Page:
The SEC has proposed rules that, under specified circumstances, would permit shareholders to run an election contest using a company's own proxy statement. The authors argue that the potential harm from this proposal far outweighs any potential benefit. The proposed rules would increase the frequency of election contests, causing significant disruption and diversion of corporate resources every year. The shareholders most likely to seek to nominate directors, such as public pension funds and labor unions, have political agendas and interests beyond the business performance of the company. To the extent dissident directors are elected to boards, these boards are likely to become balkanized and less functional. An increase in the number of election contests is also likely to exacerbate the current difficulties in recruiting qualified new director candidates, and make existing directors more risk averse. Proponents of the proposed rules seem to rest their support on the model of the shareholder as the ''owner'' of a company, just as an individual owns a piece of property. The relationship of shareholders to a public company, however, is far more complex. This relationship does not support the argument that shareholders have an intrinsic right to use a company's proxy statement to nominate directors. Finally, the authors point out that the last two years have already seen the adoption of the most far-reaching corporate governance reforms since the 1930s. These reforms should be given the chance to work before the SEC pursues a whole new set of rules that will likely do far more harm than good.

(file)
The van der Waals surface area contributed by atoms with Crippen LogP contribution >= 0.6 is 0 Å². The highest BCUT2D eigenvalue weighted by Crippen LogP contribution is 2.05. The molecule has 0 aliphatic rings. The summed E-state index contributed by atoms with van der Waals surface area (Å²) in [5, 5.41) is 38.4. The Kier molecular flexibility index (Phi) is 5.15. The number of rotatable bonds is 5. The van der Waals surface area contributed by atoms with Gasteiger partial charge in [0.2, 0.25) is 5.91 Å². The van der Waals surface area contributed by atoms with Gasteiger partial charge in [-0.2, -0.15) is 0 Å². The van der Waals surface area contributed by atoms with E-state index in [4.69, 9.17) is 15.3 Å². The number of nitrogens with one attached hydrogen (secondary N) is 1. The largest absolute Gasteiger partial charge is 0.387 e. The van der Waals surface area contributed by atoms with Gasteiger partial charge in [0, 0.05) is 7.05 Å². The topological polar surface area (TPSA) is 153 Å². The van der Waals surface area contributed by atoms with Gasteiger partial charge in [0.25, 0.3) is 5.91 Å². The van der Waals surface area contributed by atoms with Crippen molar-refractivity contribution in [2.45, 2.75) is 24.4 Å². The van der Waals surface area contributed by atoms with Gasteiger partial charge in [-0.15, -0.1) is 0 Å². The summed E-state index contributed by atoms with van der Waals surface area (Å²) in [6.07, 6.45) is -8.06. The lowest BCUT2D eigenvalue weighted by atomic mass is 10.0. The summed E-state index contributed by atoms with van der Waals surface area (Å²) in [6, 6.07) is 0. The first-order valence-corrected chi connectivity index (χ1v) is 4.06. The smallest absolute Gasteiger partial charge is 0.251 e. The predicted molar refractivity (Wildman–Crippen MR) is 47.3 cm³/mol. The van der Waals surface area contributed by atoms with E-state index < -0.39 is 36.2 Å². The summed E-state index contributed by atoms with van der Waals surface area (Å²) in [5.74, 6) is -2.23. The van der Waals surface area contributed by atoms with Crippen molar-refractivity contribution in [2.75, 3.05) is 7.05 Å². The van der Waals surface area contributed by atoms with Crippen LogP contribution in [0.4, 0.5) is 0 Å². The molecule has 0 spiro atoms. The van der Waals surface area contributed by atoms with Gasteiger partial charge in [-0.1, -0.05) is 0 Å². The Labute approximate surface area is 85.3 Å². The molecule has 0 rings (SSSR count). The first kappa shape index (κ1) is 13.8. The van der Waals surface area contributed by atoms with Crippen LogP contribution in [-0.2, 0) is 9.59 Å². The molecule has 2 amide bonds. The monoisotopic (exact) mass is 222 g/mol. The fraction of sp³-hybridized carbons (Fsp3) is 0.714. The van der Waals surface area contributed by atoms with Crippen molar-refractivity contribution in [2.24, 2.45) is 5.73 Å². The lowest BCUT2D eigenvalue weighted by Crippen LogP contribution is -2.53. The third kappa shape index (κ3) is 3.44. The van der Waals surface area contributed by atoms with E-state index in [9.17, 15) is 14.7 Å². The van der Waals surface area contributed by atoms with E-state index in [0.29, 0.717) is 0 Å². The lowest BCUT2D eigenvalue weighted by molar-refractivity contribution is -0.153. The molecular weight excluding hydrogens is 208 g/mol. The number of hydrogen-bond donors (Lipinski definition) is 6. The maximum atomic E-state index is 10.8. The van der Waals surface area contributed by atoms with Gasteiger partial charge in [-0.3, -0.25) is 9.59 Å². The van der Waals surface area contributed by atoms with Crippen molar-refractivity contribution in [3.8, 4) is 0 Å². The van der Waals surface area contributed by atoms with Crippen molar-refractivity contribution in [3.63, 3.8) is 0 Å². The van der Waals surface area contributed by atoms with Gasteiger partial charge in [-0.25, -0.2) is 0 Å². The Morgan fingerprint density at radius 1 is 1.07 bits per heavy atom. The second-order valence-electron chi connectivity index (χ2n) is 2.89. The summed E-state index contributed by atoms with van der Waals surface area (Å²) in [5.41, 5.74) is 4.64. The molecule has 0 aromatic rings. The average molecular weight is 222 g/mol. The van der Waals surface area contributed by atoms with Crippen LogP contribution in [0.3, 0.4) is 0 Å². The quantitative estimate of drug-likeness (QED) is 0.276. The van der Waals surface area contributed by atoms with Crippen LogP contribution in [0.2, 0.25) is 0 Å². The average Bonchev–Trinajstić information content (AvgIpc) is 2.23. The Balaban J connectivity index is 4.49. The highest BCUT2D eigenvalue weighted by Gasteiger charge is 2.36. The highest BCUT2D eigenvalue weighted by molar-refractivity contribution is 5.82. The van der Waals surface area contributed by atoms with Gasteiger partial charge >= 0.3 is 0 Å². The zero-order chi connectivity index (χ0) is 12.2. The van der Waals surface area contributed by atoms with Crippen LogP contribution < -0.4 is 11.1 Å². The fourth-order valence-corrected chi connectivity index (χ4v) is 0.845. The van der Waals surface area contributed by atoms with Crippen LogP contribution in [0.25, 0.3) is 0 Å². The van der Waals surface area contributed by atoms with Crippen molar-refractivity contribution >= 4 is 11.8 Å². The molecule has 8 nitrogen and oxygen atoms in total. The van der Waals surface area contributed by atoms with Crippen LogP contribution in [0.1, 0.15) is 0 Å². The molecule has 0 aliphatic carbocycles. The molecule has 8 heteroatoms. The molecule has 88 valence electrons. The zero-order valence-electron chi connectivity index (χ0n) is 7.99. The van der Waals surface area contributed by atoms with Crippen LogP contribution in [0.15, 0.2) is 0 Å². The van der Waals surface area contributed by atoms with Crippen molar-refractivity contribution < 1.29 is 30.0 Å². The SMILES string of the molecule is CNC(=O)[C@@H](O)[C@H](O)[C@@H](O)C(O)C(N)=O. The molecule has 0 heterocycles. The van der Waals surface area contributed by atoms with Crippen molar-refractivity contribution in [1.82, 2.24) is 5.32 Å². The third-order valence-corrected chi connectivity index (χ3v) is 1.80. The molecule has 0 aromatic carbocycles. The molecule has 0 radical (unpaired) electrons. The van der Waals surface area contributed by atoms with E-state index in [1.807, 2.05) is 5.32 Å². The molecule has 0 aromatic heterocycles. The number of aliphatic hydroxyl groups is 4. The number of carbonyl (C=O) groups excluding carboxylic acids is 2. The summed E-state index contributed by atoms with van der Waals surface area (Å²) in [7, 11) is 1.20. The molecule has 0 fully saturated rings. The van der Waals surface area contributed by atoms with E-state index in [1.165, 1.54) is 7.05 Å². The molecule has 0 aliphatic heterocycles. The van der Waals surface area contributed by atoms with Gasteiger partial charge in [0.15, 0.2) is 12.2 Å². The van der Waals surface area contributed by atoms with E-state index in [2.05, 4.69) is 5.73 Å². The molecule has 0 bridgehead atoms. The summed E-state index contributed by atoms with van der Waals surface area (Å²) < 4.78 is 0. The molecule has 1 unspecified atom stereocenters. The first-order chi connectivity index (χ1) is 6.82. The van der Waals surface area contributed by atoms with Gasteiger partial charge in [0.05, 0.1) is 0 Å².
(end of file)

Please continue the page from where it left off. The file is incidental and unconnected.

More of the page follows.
Institutional Perspective on Shareholder Nominations of Corporate Directors